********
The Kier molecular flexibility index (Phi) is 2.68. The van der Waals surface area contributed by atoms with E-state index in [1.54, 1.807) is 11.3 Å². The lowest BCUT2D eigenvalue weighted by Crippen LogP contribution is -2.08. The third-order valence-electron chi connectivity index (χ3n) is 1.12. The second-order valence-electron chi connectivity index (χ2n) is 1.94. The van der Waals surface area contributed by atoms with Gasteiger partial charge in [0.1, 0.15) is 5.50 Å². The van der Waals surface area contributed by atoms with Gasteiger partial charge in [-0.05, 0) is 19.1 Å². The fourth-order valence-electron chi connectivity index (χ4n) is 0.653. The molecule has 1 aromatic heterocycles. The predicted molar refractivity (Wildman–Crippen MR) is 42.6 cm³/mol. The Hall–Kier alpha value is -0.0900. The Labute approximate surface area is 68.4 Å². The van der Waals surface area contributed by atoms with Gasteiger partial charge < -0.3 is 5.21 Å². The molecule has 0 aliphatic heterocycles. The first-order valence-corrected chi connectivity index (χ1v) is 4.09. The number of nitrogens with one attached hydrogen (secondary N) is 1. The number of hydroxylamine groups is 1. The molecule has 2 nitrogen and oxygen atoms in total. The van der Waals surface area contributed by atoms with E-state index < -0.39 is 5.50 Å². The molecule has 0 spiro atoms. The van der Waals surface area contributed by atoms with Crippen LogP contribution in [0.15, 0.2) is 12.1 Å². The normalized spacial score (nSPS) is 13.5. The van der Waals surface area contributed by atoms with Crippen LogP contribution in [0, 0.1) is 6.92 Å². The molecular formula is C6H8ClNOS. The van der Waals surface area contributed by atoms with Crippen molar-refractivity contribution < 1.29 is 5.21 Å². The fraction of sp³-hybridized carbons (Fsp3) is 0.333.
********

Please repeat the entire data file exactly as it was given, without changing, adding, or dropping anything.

The Kier molecular flexibility index (Phi) is 2.68. The van der Waals surface area contributed by atoms with E-state index in [1.54, 1.807) is 11.3 Å². The lowest BCUT2D eigenvalue weighted by Crippen LogP contribution is -2.08. The third-order valence-electron chi connectivity index (χ3n) is 1.12. The second-order valence-electron chi connectivity index (χ2n) is 1.94. The van der Waals surface area contributed by atoms with Gasteiger partial charge in [0.1, 0.15) is 5.50 Å². The van der Waals surface area contributed by atoms with Gasteiger partial charge in [-0.05, 0) is 19.1 Å². The fourth-order valence-electron chi connectivity index (χ4n) is 0.653. The molecule has 1 aromatic heterocycles. The predicted molar refractivity (Wildman–Crippen MR) is 42.6 cm³/mol. The Hall–Kier alpha value is -0.0900. The Labute approximate surface area is 68.4 Å². The van der Waals surface area contributed by atoms with Gasteiger partial charge < -0.3 is 5.21 Å². The molecule has 0 aliphatic heterocycles. The first-order valence-corrected chi connectivity index (χ1v) is 4.09. The number of nitrogens with one attached hydrogen (secondary N) is 1. The number of hydroxylamine groups is 1. The molecule has 2 nitrogen and oxygen atoms in total. The van der Waals surface area contributed by atoms with E-state index < -0.39 is 5.50 Å². The molecule has 0 spiro atoms. The van der Waals surface area contributed by atoms with Crippen LogP contribution in [0.15, 0.2) is 12.1 Å². The normalized spacial score (nSPS) is 13.5. The van der Waals surface area contributed by atoms with Crippen LogP contribution in [0, 0.1) is 6.92 Å². The molecular formula is C6H8ClNOS. The van der Waals surface area contributed by atoms with Crippen molar-refractivity contribution < 1.29 is 5.21 Å². The fraction of sp³-hybridized carbons (Fsp3) is 0.333.